Yakety Yaks's Reviews > Story of a Girl

Story of a Girl by Sara Zarr
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May 13, 2012

really liked it
bookshelves: reviewed-by-madeleine
Read in February, 2012

I discovered Sara Zarr in 2011, and she quickly became one of my new favorite authors. Last year I read Once Was Lost, and even pre-ordered How to Save a Life. Somehow, though, I never got around to reading her first book, Story of a Girl, until I bought it on my Nook with a gift card early this year. It is a fast read, and I finished it within a few hours of picking it up. And, as I’ve come to expect with Zarr’s work, I was not disappointed.

Synopsis (from Amazon)

When she is caught in the backseat of a car with her older brother’s best friend–Deanna Lambert’s teenage life is changed forever. Struggling to overcome the lasting repercussions and the stifling role of “school slut,” she longs to escape a life defined by her past. With subtle grace, complicated wisdom and striking emotion, Story of a Girl reminds us of our human capacity for resilience, epiphany and redemption.

Riding in Cars with Boys and Bad Reputations

There is a certain strength in the female characters Zarr writes, which is one of the reasons I love her so much. Deanna Lambert is no exception. She marches across the page with a kind of grit that is simultaneously charming and worrisome. While her strength is evident in her ability to hold her head high in the face of school bullies, her vulnerability and pain come across in her longing for family, redemption, and for escape from the cruelty of being defined by an unforgiving past.

What is so refreshing about Deanna’s story is that it doesn’t come across as preachy, and it certainly isn’t a black-and-white case of wrong and right. There are a lot of questions that both the reader and Deanna have throughout. Questions like, Was it rape? Why didn’t her father beat the crap out of that kid? What actually happened? Is she really that girl? Will she let it all define her in the end?

Deanna asks these questions throughout, and she doesn’t settle too easily on any answer. Her confusion, self-doubt, determination, hope and pain give her depth that many female protagonists lack in a lot of YA fiction. She is refreshingly independent, capable of getting along just fine without some brawny guy to save her; but she’s also a little sullen, sometimes self-destructive, and makes decisions that drive over-protective adult readers (like me, for example) a little crazy.

But that’s why I love her. I believe in her and hope for her, even when she’s climbing into that boy’s car all over again.

The very interesting decision Zarr makes with this book is to showcase teenage sexuality in a way that is realistic in both a positive and negative light. Zarr isn’t preachy here, but she does examine teen sex from several different and important angles.

There is Deanna’s storyline, of course, where a very young teenage girl makes a life-changing decision that has real consequences. She doesn’t get pregnant, but she does have to live with the changes her decision has on her other relationships–namely her relationship with her father, and with herself. For Deanna, the consequences are devastating without being cliche. Sex isn’t glorified or over-simplified here. Deanna is portrayed as both a victim and a conscientious participant in an act that has lasting ramifications.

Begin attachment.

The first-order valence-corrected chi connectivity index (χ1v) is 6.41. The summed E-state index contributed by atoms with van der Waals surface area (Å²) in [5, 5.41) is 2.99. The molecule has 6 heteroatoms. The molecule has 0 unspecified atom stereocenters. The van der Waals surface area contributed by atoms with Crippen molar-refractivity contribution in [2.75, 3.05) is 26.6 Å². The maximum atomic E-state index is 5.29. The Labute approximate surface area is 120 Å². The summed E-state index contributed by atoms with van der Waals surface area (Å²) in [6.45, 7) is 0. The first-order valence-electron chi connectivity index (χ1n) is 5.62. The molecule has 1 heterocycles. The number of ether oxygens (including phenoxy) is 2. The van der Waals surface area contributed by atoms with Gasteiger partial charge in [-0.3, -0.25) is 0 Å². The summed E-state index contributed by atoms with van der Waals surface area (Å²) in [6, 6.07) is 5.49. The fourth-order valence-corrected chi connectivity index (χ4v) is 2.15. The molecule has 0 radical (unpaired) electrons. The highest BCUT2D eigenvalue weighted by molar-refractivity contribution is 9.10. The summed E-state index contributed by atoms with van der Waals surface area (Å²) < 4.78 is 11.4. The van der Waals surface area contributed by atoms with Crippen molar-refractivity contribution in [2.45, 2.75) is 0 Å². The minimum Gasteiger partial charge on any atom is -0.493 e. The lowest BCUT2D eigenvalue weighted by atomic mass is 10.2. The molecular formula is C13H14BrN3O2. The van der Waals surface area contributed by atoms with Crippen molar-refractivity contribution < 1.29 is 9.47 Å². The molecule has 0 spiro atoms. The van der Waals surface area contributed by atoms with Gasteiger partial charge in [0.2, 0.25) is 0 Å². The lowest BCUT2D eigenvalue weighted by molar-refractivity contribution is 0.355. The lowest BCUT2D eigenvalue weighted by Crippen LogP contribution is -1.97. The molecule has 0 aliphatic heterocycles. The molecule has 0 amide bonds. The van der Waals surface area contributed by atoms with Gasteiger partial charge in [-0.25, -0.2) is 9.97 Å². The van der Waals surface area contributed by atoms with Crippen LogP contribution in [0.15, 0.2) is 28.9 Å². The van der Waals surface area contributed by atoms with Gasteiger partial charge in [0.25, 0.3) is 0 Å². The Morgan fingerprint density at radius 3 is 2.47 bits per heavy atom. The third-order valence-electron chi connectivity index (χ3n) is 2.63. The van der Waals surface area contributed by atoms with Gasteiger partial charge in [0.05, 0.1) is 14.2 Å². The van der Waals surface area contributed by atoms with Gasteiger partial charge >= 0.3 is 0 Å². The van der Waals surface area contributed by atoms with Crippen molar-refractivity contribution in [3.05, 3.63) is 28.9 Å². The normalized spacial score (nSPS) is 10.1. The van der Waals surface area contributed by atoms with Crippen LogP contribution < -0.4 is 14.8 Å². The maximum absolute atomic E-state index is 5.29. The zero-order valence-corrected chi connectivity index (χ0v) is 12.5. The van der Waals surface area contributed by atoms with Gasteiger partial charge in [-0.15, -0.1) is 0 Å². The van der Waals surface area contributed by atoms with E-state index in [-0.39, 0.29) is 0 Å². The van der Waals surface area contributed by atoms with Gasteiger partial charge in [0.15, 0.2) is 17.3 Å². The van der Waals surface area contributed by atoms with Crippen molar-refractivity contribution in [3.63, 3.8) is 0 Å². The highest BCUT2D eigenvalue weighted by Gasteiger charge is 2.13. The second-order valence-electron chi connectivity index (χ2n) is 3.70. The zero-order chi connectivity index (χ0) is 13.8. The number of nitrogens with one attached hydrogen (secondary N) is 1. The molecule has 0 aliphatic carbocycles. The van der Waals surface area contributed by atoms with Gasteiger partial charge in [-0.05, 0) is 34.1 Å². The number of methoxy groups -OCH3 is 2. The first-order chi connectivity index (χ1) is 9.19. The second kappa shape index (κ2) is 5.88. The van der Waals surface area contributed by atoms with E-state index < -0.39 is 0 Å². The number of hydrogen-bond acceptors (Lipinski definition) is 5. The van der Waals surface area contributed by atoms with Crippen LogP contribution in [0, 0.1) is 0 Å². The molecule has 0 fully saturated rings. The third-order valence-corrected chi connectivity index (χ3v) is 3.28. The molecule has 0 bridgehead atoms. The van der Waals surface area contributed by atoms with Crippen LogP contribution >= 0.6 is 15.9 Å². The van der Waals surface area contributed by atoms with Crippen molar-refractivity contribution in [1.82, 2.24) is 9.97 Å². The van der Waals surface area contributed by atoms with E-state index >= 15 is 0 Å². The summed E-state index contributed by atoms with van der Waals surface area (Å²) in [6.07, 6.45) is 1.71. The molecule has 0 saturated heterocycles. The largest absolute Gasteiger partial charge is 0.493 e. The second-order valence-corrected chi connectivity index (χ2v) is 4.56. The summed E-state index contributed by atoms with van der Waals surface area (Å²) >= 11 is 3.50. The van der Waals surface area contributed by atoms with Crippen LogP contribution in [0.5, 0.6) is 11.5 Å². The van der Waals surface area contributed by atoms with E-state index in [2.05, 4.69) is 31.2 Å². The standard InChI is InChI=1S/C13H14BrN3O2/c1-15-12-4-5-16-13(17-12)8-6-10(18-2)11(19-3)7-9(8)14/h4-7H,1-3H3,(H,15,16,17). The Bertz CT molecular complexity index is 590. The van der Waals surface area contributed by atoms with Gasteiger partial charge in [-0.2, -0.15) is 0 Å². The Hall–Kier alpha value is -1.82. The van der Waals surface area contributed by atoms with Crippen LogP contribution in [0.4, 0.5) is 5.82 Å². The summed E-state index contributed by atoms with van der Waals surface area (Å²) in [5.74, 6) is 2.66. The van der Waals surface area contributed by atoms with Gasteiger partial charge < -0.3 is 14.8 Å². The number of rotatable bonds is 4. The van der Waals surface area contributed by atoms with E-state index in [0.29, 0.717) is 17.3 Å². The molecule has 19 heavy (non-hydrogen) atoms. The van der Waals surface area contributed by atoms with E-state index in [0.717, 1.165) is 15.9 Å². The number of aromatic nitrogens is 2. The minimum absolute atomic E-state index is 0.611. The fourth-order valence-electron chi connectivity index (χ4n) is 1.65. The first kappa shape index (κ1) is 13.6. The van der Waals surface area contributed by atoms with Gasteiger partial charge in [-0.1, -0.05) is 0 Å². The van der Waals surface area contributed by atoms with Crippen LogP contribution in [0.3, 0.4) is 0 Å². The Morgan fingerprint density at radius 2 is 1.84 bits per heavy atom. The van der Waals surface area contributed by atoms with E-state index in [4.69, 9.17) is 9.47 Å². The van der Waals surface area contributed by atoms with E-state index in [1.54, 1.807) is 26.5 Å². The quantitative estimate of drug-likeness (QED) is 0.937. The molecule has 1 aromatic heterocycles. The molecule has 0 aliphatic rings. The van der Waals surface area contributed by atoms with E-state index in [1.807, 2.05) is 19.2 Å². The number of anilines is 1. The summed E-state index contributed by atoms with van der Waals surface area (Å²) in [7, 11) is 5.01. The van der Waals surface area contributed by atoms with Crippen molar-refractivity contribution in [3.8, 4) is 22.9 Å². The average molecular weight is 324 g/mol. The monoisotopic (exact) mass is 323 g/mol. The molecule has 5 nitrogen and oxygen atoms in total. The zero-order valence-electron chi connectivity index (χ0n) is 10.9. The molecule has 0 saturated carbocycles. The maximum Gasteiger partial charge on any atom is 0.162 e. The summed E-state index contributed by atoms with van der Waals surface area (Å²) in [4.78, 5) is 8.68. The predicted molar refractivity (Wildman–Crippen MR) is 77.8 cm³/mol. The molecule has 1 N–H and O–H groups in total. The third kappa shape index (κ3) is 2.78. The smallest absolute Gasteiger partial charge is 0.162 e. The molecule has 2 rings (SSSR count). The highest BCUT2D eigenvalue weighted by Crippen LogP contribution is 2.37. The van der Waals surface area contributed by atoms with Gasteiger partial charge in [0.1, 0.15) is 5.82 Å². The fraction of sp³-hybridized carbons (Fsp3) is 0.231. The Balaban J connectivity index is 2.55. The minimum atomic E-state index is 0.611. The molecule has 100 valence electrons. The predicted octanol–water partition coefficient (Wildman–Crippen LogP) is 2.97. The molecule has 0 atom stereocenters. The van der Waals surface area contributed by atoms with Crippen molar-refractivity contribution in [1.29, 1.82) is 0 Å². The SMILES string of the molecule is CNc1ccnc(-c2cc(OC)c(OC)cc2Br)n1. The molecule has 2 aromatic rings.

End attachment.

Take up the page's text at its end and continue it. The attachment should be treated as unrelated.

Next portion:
Then there is her brother, Darren, and his girlfriend, who are struggling teenage parents. They represent another angle of teenage sexuality–the one that both creates and destroys life. They face the very difficult reality of being a family, of being inexorably linked for the rest of their lives. Raising a child requires deep sacrifice–from their own plans, to their relationships with each other and their own families–but it also reveals a deeper bond of unconditional love.

Zarr also brings in the storyline of Deanna’s best friends, Lee and Jason. Deanna talks about Lee’s religious upbringing, and even admires it to some degree. Lee, whom Deanna considers beautiful and selfless and maybe a little too perfect, confides in Deanna that she’s considering having sex with Jason, even though she feels like it might be wrong. I liked this storyline because I feel it’s one that isn’t examined fairly in much YA lit. Lee is religious, but in a quiet, believable way, and her belief system prevents her from jumping into a sexual relationship without serious consideration. This storyline isn’t developed too deeply in Deanna’s story–probably because there just isn’t enough time–but it is one I’d be interested in hearing more about. Teenage abstinence, while frequently mocked or belittled by our hyper-sexual culture, is a valid and important viewpoint, and is worth examining respectfully in fictional characters as much as real-life ones.

The only aspect of Story of a Girl that prevents me from giving it a full 5 Yak Smacks is the almost too-tidy wrap up. It doesn’t come to easy conclusions, and Deanna’s development is mostly well-paced, but it seemed to move a bit too quickly once the storyline hit its climax. The resolution felt a little hurried in the end, which was out of place with the rest of the impeccably-paced story.

No matter my personal feelings on the resolution, however, this book certainly lives up to the high standards I have come to expect from Zarr. It is an important, engaging story, and, like everything Zarr writes, it is not easily left behind.

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